A Drop in Performance Can be a Sign of More Advanced Thinking
School of Psychology
Center for Academic Studies
Branco Weiss Professor of Research in Child Development and Education (Emeritus)
School of Education
Tel Aviv University
We all know that children get better at solving problems as they get older. Learning is always upwards and onwards. Children get better in their understanding over time. For example, children age 6 can solve all the problems they were able to solve at age four, and then some. This commonplace understanding of learning on the part of educators, parents, etc. is confirmed in our everyday observations.
But there is a surprise here. A line of research I began in the 1980â€™s, and which continues to this very day, shows that what we take for granted is not always the case. Studies of cognitive development indicate that, for some tasks, children have what is called U-shaped behavioral growth. What this means is that younger children solve a task correctly, older children solve the same task incorrectly and still older children solve it correctly.
Hereâ€™s an example. Letâ€™s say we have three cups, two of which have the same amount of water at the same temperature and one of which is empty. We tell the children that the water in the two cups is cold and that they are equally cold. We then pour the water from those two cups into the third, empty cup and proceed to ask the children what the temperature in now. Children age around 4 say, correctly, that itâ€™s the same temperature because all we did was mix same temperature water. Older children around age 6, say that the mixed water is twice as cold as the original water because there is now twice the amount of water. And children around age 8 return to the correct answer that it is the same temperature as the original water because even though there is the more water, that doesnâ€™t mean the water is colder. Itâ€™s just more cold water at the same temperature.
Lest the reader think this is an isolated phenomenon that is found only for temperature this surprising finding has been found for tasks that tap childrenâ€™s understandings of other physics concepts, such as viscosity, sweetness of water, density and pressure. And U-shaped behavioral growth has been found in other domains, as well, such as language learning, the use of metaphors and more.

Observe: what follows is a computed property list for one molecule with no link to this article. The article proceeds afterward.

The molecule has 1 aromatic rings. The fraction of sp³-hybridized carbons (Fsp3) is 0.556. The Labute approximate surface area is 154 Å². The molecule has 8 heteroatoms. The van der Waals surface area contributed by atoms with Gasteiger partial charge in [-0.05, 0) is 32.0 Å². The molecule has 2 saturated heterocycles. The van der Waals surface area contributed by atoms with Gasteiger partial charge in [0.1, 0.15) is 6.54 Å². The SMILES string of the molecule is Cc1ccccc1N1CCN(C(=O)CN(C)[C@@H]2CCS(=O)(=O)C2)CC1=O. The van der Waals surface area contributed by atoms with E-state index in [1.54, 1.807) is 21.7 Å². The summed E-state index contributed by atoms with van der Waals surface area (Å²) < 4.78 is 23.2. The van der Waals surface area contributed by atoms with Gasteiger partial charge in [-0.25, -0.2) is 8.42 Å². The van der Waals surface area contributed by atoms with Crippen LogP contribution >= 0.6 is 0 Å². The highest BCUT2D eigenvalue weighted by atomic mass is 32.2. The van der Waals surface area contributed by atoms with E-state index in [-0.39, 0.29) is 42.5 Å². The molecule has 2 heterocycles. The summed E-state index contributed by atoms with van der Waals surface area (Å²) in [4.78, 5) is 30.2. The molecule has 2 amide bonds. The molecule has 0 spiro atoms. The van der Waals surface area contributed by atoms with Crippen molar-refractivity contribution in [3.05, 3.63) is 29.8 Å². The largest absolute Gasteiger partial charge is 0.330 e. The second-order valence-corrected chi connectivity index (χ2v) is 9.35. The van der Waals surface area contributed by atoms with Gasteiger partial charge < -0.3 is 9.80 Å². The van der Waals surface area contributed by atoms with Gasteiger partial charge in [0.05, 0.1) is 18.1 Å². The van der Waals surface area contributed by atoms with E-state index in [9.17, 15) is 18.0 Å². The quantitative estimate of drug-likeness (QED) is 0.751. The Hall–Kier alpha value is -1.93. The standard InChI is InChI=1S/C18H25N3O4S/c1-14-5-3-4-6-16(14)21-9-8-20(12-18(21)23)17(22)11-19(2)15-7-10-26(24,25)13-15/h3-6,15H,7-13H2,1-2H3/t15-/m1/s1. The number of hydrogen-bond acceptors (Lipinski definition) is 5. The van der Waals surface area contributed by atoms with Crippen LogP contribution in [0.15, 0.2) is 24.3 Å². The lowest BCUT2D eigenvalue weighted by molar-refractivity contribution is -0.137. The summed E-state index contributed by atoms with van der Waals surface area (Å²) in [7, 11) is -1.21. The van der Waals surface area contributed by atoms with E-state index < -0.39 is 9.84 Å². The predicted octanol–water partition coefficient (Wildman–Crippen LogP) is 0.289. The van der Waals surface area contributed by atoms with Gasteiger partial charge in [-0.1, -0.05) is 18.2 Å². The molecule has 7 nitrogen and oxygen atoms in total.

So how does this happen? How is it that our commonplace understanding of always getting better has sometimes been shown not to be the case? How is it that children are getting worse in problem solving over time?
One answer to these questions is that children actually do improve their underlying thinking over time, but sometimes an advance in what gives rise to answers leads to a drop in their performance in problem-solving. For example, to return to our case of temperature, the youngest children do not pay attention to the amount of water; the older children do pay attention to the amount of water but erroneously think that more of one thing (amount of water) increases another thing (temperature); and the oldest children also pay attention to the amount of water but they donâ€™t think that it affects the temperature.
Notice that not paying attention to the amount of water (that leads to a correct answer) is less advanced than attending to the amount of water (that leads to an incorrect answer). What that means is that in tasks such as this, as our thinking advances, there is a drop in performance.
Normally, were we to see a child solving a task correctly and then after a while she solves it incorrectly, we might get worried. But the way I showed how this drop works, we would understand that that drop in performance is a sign of cognitive advance.
What this implies is that, when teaching, we should pay attention to childrenâ€™s reasoning about a problem more than if their answer to that problem is correct or not.
Strauss, S. (with R. Stavy). (Eds.). (1982). U-shaped behavioral growth. New York: Academic Press.
Sydney Straus is a member of the OLPC Learning Board.